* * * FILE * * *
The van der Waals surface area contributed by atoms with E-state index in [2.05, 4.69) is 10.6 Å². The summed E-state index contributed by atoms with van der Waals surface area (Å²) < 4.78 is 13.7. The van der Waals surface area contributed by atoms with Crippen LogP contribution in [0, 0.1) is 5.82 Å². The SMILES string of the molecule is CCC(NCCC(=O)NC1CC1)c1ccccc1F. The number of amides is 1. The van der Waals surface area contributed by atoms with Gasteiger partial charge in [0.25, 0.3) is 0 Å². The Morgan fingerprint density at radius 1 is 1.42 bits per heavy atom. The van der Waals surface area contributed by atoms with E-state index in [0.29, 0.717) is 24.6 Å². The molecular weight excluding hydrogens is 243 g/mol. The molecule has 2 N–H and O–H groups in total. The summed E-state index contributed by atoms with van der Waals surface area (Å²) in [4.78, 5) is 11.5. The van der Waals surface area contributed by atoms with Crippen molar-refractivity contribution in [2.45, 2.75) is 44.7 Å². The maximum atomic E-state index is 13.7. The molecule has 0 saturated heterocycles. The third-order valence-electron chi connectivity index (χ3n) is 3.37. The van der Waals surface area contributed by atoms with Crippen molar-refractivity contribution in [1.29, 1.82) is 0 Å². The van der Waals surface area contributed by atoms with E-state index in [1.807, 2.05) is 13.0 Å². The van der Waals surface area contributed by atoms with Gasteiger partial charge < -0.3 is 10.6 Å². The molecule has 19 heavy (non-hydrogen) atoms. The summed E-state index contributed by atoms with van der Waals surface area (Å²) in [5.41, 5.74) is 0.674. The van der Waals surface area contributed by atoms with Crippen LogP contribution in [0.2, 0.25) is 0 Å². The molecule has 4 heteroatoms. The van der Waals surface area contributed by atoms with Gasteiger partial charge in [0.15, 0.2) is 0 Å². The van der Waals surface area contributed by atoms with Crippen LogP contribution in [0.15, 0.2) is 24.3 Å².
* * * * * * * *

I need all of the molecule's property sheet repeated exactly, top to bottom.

The van der Waals surface area contributed by atoms with E-state index in [2.05, 4.69) is 10.6 Å². The summed E-state index contributed by atoms with van der Waals surface area (Å²) < 4.78 is 13.7. The van der Waals surface area contributed by atoms with Crippen LogP contribution in [0, 0.1) is 5.82 Å². The SMILES string of the molecule is CCC(NCCC(=O)NC1CC1)c1ccccc1F. The number of amides is 1. The van der Waals surface area contributed by atoms with Gasteiger partial charge in [0.25, 0.3) is 0 Å². The Morgan fingerprint density at radius 1 is 1.42 bits per heavy atom. The van der Waals surface area contributed by atoms with E-state index in [0.29, 0.717) is 24.6 Å². The molecular weight excluding hydrogens is 243 g/mol. The molecule has 2 N–H and O–H groups in total. The summed E-state index contributed by atoms with van der Waals surface area (Å²) in [4.78, 5) is 11.5. The van der Waals surface area contributed by atoms with Crippen molar-refractivity contribution in [2.45, 2.75) is 44.7 Å². The maximum atomic E-state index is 13.7. The molecule has 0 saturated heterocycles. The third-order valence-electron chi connectivity index (χ3n) is 3.37. The van der Waals surface area contributed by atoms with Crippen molar-refractivity contribution in [1.29, 1.82) is 0 Å². The van der Waals surface area contributed by atoms with E-state index in [1.807, 2.05) is 13.0 Å². The van der Waals surface area contributed by atoms with Gasteiger partial charge < -0.3 is 10.6 Å². The molecule has 19 heavy (non-hydrogen) atoms. The summed E-state index contributed by atoms with van der Waals surface area (Å²) in [5.41, 5.74) is 0.674. The van der Waals surface area contributed by atoms with Crippen LogP contribution in [0.2, 0.25) is 0 Å². The molecule has 4 heteroatoms. The van der Waals surface area contributed by atoms with Gasteiger partial charge in [0.15, 0.2) is 0 Å². The van der Waals surface area contributed by atoms with Crippen LogP contribution in [0.15, 0.2) is 24.3 Å².